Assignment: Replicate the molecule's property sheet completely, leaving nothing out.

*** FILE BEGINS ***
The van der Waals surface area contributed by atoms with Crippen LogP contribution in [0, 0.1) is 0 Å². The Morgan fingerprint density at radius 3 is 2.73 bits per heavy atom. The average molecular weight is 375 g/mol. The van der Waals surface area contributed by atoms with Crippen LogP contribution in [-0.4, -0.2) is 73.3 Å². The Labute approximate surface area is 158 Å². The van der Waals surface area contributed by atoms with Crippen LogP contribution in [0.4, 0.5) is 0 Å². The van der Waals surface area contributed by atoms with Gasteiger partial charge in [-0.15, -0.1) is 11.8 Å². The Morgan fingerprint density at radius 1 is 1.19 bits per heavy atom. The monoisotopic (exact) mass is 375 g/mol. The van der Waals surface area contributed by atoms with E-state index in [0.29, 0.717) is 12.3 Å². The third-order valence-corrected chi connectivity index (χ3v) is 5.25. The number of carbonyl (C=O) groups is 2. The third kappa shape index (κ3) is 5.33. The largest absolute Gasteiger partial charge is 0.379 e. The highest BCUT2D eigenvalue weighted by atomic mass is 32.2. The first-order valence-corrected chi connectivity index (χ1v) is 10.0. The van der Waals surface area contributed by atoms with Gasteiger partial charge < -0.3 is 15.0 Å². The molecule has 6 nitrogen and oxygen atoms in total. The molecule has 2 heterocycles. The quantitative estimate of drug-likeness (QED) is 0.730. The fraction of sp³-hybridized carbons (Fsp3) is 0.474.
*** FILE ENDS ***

The van der Waals surface area contributed by atoms with Crippen LogP contribution in [0, 0.1) is 0 Å². The Morgan fingerprint density at radius 3 is 2.73 bits per heavy atom. The average molecular weight is 375 g/mol. The van der Waals surface area contributed by atoms with Crippen LogP contribution in [-0.4, -0.2) is 73.3 Å². The Labute approximate surface area is 158 Å². The van der Waals surface area contributed by atoms with Crippen LogP contribution in [0.4, 0.5) is 0 Å². The van der Waals surface area contributed by atoms with Gasteiger partial charge in [-0.15, -0.1) is 11.8 Å². The Morgan fingerprint density at radius 1 is 1.19 bits per heavy atom. The monoisotopic (exact) mass is 375 g/mol. The van der Waals surface area contributed by atoms with E-state index in [0.29, 0.717) is 12.3 Å². The third-order valence-corrected chi connectivity index (χ3v) is 5.25. The number of carbonyl (C=O) groups is 2. The third kappa shape index (κ3) is 5.33. The largest absolute Gasteiger partial charge is 0.379 e. The highest BCUT2D eigenvalue weighted by atomic mass is 32.2. The first-order valence-corrected chi connectivity index (χ1v) is 10.0. The van der Waals surface area contributed by atoms with Gasteiger partial charge < -0.3 is 15.0 Å². The molecule has 6 nitrogen and oxygen atoms in total. The molecule has 2 heterocycles. The quantitative estimate of drug-likeness (QED) is 0.730. The fraction of sp³-hybridized carbons (Fsp3) is 0.474.